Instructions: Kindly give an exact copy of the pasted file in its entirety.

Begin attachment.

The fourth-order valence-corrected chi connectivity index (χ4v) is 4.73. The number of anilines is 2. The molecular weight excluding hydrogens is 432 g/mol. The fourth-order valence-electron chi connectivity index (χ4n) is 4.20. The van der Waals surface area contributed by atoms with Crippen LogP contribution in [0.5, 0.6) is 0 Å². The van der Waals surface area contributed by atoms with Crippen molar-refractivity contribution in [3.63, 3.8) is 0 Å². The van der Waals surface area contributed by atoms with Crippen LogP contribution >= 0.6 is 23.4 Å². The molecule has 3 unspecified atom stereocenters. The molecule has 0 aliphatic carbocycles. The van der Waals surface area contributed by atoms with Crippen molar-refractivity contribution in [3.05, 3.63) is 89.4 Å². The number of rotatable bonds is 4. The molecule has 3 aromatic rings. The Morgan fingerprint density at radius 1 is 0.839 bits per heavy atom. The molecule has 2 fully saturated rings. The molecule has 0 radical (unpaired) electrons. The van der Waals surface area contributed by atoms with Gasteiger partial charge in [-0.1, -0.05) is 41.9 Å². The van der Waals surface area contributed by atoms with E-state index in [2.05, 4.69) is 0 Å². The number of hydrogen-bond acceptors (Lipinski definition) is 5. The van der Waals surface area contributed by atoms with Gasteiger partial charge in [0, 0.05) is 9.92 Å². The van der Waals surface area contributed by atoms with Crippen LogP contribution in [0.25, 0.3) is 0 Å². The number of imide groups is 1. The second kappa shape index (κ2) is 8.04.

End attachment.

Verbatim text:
The fourth-order valence-corrected chi connectivity index (χ4v) is 4.73. The number of anilines is 2. The molecular weight excluding hydrogens is 432 g/mol. The fourth-order valence-electron chi connectivity index (χ4n) is 4.20. The van der Waals surface area contributed by atoms with Crippen LogP contribution in [0.5, 0.6) is 0 Å². The van der Waals surface area contributed by atoms with Crippen molar-refractivity contribution in [3.63, 3.8) is 0 Å². The van der Waals surface area contributed by atoms with Crippen LogP contribution >= 0.6 is 23.4 Å². The molecule has 3 unspecified atom stereocenters. The molecule has 0 aliphatic carbocycles. The van der Waals surface area contributed by atoms with Crippen molar-refractivity contribution in [3.05, 3.63) is 89.4 Å². The number of rotatable bonds is 4. The molecule has 3 aromatic rings. The Morgan fingerprint density at radius 1 is 0.839 bits per heavy atom. The molecule has 2 fully saturated rings. The molecule has 0 radical (unpaired) electrons. The van der Waals surface area contributed by atoms with Gasteiger partial charge in [-0.1, -0.05) is 41.9 Å². The van der Waals surface area contributed by atoms with E-state index in [2.05, 4.69) is 0 Å². The number of hydrogen-bond acceptors (Lipinski definition) is 5. The van der Waals surface area contributed by atoms with Gasteiger partial charge in [0, 0.05) is 9.92 Å². The van der Waals surface area contributed by atoms with Crippen LogP contribution in [0.25, 0.3) is 0 Å². The number of imide groups is 1. The second kappa shape index (κ2) is 8.04.